Reg. No. 1084047
Editorial supervisor, Dr. Helmy Guirguis
Dr. Helmy Guirguis 71, the president of the UK Copts, passed away on the 31 of January, 2015 after a struggle with illness. UK Copts mourns its founder and leader. He is a leader that touched so many by his life and has been fighting for the coptic case till his last breath. The commemoration mass for his 40th day will be held on Sunday 15th of March, 2014 starting 8 AM in Saint Mary and Saint Mark Coptic Orthodox Centre of Birmingham (Lapworth) .For commiserations, please send us an email to

Refuge for Iraqi Christians could play into Islamic State's hands – bishop

Granting asylum in the UK and other western countries to large numbers of Christians and other minorities fleeing Isil militants could help them achieve their plan to 'cleanse' Iraq, says Bishop Michael Nazir-Ali Granting asylum to persecuted Iraqi Christians and religious minorities could unwittingly aid Jihadists in their goal of “cleansing” the Middle East of non-Muslims, a bishop has insisted.
The former Bishop of Rochester, the Rt Rev Michael Nazir-Ali, said well-intentioned calls for Britain to welcome refugees from the so-called Islamic State of Iraq and the Levant (Isil) could play into the hands of militants and spell the end of a Christian presence dating back almost 2,000 years.
His remarks, reinforced in a letter to The Telegraph, effectively break ranks with the official stance of the Church of England which has repeatedly pressed David Cameron and other ministers to accept refugees fleeing persecution because of their faith.
The Archbishop of Canterbury, the Most Rev Justin Welby; the Archbishop of York, Dr John Sentamu and the Bishop of Coventry, the Rt Rev Christopher Cocksworth, are among those who have publicly called for victims to be given asylum.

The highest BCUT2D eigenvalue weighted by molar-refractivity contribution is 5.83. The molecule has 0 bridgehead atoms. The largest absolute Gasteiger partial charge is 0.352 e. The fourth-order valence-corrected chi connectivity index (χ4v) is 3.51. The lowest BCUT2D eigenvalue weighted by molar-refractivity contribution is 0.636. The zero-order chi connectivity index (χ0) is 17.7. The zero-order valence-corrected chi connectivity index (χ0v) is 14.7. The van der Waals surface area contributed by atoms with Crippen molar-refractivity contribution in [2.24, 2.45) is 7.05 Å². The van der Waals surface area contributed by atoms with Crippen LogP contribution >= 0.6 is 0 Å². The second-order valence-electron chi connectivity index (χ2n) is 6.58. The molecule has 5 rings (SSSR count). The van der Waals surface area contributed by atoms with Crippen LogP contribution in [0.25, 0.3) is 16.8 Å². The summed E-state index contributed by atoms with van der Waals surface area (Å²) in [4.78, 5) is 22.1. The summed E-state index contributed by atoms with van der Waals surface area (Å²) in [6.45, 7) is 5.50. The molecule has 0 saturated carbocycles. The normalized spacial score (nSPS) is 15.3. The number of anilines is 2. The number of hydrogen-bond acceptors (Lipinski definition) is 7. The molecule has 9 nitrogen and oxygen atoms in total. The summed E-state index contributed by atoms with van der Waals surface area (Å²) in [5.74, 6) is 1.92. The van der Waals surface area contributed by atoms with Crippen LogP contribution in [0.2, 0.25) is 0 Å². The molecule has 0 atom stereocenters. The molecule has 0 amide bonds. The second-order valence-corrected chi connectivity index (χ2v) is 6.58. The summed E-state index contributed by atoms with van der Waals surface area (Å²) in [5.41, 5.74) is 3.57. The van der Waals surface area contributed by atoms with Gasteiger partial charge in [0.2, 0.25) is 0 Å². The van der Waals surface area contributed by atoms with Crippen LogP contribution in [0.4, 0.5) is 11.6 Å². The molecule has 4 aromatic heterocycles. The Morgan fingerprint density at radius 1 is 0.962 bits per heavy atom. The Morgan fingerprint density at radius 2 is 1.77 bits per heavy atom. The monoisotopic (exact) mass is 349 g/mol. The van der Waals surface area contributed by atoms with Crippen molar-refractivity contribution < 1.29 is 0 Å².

But Bishop Nazir-Ali said that while those behind the calls were “kind, good people”, the plan could do more harm than good.
“If that is the only plan that we have up our sleeve it is simply fulfilling what the Islamic State wants,” he said.
He emphasised that Isil threatens not only to Christians and Yazidis but also to Iraq’s Shia Muslim population.
“Syria and Iraq have been places where there has been this ancient diversity of communities and this is exactly what Isil wants to destroy,” he said.
He insisted that only the presence of international forces backed by the UN and intensive negotiations to end the civil war in Syria would ultimately secure their future.
The bishop who has previously worked alongside Coptic Orthodox leaders to support asylum claims by those driven out because of their faith, said there would clearly be some cases where it was impossible for people to return who should be given refuge.
But he pointed to the example in his native Pakistan where large numbers of Afghan refugees had been temporarily accommodated in the past but were eventually able to return.
“We are talking about millions of people who have been displaced, we can’t offer asylum to them all and while Britain needs to be generous to those in real need I would be very sorry indeed if this meant the end of the ancient Christian presence in Iraq and the destruction of what we have called a mosaic of diversity.
“I can see why they are saying this, they are kind, good people but you have got to be hard-headed about this.”
The Telegraph – UK

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